There must be no barriers to freedom of inquiry….  There is no place for dogma in science.  The scientist is free, and must be free to ask any question, to doubt any assertion, to seek for any evidence, to correct any errors.  Our political life is also predicated on openness.  We know that the only way to avoid error is to detect it and that the only way to detect it is to be free to inquire.  And we know that as long as men are free to ask what they must, free to say what they think, free to think what they will, freedom can never be lost, and science never regress.

Is this a hopelessly naïve and unrealistic view?  While I desperately wish it were not, and while I normally argue as passionately as I am able that science is better for its openness, I also have sober moments when I pause uncertainly.  I encourage those who wish to understand both sides of this particular issue to read the blog post by virologist Vincent Racaniello here, particularly the comment added by NSABB member Mike Imperiale.

As an attorney, I frequently find myself defending reports of jury decisions that strike much of the public as outlandish.  My usual response is that it is astonishingly presumptuous to suppose that spending five minutes reading a short news report of a verdict can in any way compare to the weeks of deliberation and examination of documents that caused twelve people to come to some agreement about the issue.  As I face my own initial distaste for suppression of legitimate scientific information, I think of the time that the members of NSABB presumably spent grappling with these issues and I am haunted by my own argument — they are far more knowledgeable about biology than I am and surely as sensitive to the need for science to operate in an atmosphere of openness.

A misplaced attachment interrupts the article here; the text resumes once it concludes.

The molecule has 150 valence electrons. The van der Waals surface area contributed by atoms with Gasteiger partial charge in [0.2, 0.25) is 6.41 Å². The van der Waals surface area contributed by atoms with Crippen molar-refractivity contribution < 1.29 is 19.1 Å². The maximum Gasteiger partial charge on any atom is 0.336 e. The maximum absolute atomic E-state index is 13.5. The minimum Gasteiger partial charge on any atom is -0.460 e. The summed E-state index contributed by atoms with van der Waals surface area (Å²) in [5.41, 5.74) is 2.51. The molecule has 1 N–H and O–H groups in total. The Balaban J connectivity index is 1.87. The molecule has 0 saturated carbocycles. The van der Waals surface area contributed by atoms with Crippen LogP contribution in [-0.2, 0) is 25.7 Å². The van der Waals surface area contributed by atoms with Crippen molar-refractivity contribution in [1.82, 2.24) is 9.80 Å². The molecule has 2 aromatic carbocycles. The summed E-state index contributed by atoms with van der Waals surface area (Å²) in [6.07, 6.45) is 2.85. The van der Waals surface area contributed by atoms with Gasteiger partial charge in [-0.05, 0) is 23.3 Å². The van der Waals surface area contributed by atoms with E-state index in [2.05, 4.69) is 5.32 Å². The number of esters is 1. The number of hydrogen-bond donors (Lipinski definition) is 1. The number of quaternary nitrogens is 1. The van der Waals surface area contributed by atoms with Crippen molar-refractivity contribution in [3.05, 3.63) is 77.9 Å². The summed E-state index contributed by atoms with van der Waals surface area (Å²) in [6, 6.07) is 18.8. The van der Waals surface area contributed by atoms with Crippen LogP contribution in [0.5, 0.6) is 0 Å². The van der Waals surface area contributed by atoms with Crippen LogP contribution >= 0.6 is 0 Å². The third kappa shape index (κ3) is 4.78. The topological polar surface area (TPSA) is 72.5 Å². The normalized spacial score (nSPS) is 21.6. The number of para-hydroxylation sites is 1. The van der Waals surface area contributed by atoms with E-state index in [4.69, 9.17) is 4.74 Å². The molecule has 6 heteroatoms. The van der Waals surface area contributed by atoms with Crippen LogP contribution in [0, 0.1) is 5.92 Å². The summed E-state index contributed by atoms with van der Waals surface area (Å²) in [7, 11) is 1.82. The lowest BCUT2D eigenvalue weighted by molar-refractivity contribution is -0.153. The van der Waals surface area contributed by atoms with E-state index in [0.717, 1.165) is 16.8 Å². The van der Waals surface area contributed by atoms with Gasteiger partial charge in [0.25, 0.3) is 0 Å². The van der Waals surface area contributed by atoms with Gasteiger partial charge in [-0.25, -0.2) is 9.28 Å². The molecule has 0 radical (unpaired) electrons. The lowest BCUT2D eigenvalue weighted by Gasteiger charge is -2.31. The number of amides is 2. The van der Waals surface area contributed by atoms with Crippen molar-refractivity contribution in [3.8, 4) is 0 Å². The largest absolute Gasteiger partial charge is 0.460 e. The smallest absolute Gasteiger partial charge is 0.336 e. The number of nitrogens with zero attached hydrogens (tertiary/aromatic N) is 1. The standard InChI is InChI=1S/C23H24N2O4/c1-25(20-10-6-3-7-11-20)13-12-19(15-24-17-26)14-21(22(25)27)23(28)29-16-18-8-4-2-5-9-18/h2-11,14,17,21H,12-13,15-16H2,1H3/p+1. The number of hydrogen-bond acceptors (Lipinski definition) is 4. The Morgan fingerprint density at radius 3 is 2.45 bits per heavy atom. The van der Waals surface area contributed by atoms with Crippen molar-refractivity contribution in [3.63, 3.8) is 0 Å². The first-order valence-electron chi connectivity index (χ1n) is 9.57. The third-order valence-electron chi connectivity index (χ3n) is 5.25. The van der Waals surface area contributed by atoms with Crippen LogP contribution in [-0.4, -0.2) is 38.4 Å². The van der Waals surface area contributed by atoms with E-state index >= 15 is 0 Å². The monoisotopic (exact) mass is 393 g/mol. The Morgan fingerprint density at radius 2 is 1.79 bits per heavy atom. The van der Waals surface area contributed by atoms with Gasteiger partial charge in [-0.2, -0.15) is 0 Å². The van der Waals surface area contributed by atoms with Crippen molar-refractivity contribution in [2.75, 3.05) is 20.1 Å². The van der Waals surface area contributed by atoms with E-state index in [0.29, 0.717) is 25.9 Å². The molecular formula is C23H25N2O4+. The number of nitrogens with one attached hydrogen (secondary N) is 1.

Still, I expect that no matter how genuine their efforts to prevent it, it is merely matter of time until biologists know sin in the way physicists of the 1940’s did.

Life Finds a Way

“Broadly speaking, the ability of the park is to control the spread of life forms.  Because the history of evolution is that life escapes all barriers.  Life breaks free.  Life expands to new territories.  Painfully, perhaps even dangerously.  But life finds a way.”

I am among those who have both admired the works of Michael Crichton and been concerned that he has at times been overly alarmist.  I am thinking of his novel Prey, in particular, in which he describes the evolution of predatory swarms of self-replicating homicidal nanobots.  It was an entertaining-enough novel, but unrealistic in its portrayal of the dangers of nanotechnology.  Such is the prerogative of fiction.  I found his book Jurassic Park, from which the above quotation is extracted, to be more measured in its cautions.  Interestingly, Jurassic Park was written in 1990, fully more than a decade before an interesting real-life occurrence of what he was talking about.  In this case, it was not dinosaurs, of course, but corn.

One of the first so-called “plant pesticides” was StarLink corn, which was genetically engineered to incorporate genes from the bacterium Bacillus thuringiensis, which had been known for decades to produce insecticidal toxins.  When the Environmental Protection Agency registered StarLink in 1998, it was with the restriction that it be used as animal feed and in industrial products, and not to be consumed by humans as food.  But, as Michael Crichton pointed out years previously, life finds a way.

In September 2000, a group of environmental and food-safety groups known as Genetically Engineered Food Alert announced that it had discovered StarLink corn in Taco Bell taco shells, prompting the first recall of food derived from a genetically modified organism.  Things quickly escalated, with some 300 kinds of food items ultimately being recalled because of concerns about the presence of StarLink corn.  Corn farmers protested.  Consumers of corn protested.  And the machinery of government was set in motion through the Food and Drug Administration and the Department of Agriculture to cooperate with the producer of StarLink in containing its spread.